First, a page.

By David Twiston-Davies, Conrad Black
Canada From Afar is the fruit of the outstanding flowering of obituary writing within the London day-by-day Telegraph prior to now ten years. those energetic pictures of Canadians are trained, witty, occasionally quirky, sometimes iconoclastic.They comprise royal courtiers, politicians, businessmen, infantrymen, sailors, airmen, scientists, explorers, novelists, artists, or even reporters. one of the widespread Canadians seen from afar are folks corresponding to Margaret Laurence, Joey Smallwood, K.C. Irving, Raymond Burr and A.J. Casson.
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Additional resources for Canada from Afar: The Daily Telegraph Book of Canadian Obituaries
In February 1942 Letson was again promoted, to be adjutant-general in Ottawa. In 1944 he returned to Washington as chairman of the Canadian Joint Staff Mission, responsible for planning Canada's participation in the invasion of Japan. When the vastly popular Field Marshal Earl Alexander of Tunis was appointed Governor General in 1946, Letson as a soldier with wide connections in business and society - proved an admirable choice as his secretary. He held the post until 1952 but, on retiring from it, continued to take an active part in military affairs.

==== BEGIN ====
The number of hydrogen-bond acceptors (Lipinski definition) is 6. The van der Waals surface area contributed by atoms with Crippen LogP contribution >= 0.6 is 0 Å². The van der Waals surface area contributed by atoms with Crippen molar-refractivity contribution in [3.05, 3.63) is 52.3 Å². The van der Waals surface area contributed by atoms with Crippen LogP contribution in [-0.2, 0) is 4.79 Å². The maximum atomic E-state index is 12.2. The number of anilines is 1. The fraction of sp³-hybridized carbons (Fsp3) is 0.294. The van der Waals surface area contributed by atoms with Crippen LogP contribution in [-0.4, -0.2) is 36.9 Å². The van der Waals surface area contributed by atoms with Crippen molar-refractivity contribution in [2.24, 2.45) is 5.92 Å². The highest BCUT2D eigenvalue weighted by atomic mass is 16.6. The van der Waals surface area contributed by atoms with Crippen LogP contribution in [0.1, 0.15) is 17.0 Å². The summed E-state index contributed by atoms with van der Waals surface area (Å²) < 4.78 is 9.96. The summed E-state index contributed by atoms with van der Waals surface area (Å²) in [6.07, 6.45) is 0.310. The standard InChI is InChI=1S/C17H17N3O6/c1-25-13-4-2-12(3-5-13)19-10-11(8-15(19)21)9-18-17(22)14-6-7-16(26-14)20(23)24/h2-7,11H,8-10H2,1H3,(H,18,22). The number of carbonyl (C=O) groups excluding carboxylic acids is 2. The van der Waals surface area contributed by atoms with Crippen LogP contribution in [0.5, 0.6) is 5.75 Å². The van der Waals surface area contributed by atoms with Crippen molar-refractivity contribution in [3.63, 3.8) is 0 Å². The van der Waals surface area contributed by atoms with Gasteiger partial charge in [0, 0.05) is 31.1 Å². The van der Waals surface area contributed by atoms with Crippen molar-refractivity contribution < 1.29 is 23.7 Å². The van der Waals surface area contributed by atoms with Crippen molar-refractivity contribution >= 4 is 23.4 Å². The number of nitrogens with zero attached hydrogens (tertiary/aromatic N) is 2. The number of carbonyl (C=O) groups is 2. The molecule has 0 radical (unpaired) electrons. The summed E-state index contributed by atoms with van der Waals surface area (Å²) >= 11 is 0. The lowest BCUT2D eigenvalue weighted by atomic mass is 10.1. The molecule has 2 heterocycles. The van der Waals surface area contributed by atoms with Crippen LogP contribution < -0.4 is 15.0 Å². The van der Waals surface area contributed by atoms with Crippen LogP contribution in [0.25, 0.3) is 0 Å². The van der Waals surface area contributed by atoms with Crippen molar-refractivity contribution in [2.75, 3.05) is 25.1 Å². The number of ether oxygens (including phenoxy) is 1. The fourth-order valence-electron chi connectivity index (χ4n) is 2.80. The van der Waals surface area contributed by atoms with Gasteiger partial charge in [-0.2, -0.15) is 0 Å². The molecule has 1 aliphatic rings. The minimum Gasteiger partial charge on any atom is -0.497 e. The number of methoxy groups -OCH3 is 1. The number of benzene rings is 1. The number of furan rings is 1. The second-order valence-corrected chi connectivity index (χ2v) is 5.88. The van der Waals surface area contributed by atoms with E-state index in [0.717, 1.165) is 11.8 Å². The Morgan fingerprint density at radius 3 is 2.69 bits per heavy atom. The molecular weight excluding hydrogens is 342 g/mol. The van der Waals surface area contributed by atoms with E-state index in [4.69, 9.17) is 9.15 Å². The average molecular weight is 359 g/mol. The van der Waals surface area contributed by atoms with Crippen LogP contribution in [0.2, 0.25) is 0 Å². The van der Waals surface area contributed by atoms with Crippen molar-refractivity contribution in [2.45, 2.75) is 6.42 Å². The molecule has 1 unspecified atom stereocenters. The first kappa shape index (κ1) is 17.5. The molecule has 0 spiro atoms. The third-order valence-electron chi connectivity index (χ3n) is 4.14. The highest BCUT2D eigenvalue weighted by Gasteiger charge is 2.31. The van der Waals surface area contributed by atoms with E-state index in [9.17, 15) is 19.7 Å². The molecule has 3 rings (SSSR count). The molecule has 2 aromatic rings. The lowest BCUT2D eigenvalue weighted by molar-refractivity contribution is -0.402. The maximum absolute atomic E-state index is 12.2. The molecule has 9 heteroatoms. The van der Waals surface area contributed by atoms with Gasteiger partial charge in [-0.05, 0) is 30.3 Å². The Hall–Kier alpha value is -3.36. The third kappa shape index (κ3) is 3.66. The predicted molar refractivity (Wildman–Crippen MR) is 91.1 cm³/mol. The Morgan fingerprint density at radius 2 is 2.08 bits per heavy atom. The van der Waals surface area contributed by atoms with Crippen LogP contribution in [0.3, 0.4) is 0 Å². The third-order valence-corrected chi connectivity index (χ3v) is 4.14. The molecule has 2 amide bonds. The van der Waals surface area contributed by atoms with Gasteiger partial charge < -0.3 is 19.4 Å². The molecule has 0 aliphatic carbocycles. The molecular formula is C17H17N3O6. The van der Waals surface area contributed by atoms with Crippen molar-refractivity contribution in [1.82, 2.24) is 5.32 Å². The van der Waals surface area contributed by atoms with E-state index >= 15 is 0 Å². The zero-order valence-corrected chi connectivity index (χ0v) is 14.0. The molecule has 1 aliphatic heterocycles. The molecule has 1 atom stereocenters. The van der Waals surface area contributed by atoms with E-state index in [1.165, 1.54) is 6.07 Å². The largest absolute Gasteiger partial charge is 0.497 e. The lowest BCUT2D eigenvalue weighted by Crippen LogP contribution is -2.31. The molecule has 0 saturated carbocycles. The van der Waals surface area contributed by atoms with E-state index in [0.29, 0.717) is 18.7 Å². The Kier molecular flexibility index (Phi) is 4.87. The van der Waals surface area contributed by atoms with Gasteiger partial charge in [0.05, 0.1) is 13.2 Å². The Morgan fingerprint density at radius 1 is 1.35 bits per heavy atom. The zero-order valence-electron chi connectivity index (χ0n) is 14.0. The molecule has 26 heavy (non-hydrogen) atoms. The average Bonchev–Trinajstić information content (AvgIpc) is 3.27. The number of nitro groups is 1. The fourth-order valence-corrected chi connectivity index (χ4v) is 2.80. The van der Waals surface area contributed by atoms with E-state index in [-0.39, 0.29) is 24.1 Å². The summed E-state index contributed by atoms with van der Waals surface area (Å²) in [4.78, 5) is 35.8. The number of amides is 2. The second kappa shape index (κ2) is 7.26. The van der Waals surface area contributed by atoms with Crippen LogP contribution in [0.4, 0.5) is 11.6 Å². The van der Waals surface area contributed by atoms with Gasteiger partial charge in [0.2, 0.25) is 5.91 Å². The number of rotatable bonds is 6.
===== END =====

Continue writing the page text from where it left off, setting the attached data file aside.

41 JOEY SMALLWOOD JOEY SMALLWOOD (who died on December 17, 1990, aged 89) had a picaresque career as a journalist, union organizer and pig-breeder until 1949, when he took a reluctant Newfoundland into Confederation; he was the new province's autocratic premier for the next 23 years. A small, peppery man of large contradictions, he was the island's greatest populist leader: a quondam trade unionist who later rode roughshod over unions; an apostle of instant industrialization who still recognized the danger of destroying the unique character of a people proud to live in England's first colony.
He was called "Punch" because his elder brother could not manage his first name. The family moved to Edmonton, Alberta, when young Punch was eight, and he attended the local university for a year before enlisting in the 196th Western Universities Infantry Battalion in 1917. After its removal to Bramshott, Surrey, he transferred first to the Royal Flying Corps as a pilot and then to its successor, the RAF, with whom he was in posted to No. 211, a bomber and reconnaissance squadron equipped with DH4s and DH9s and operating over Flanders.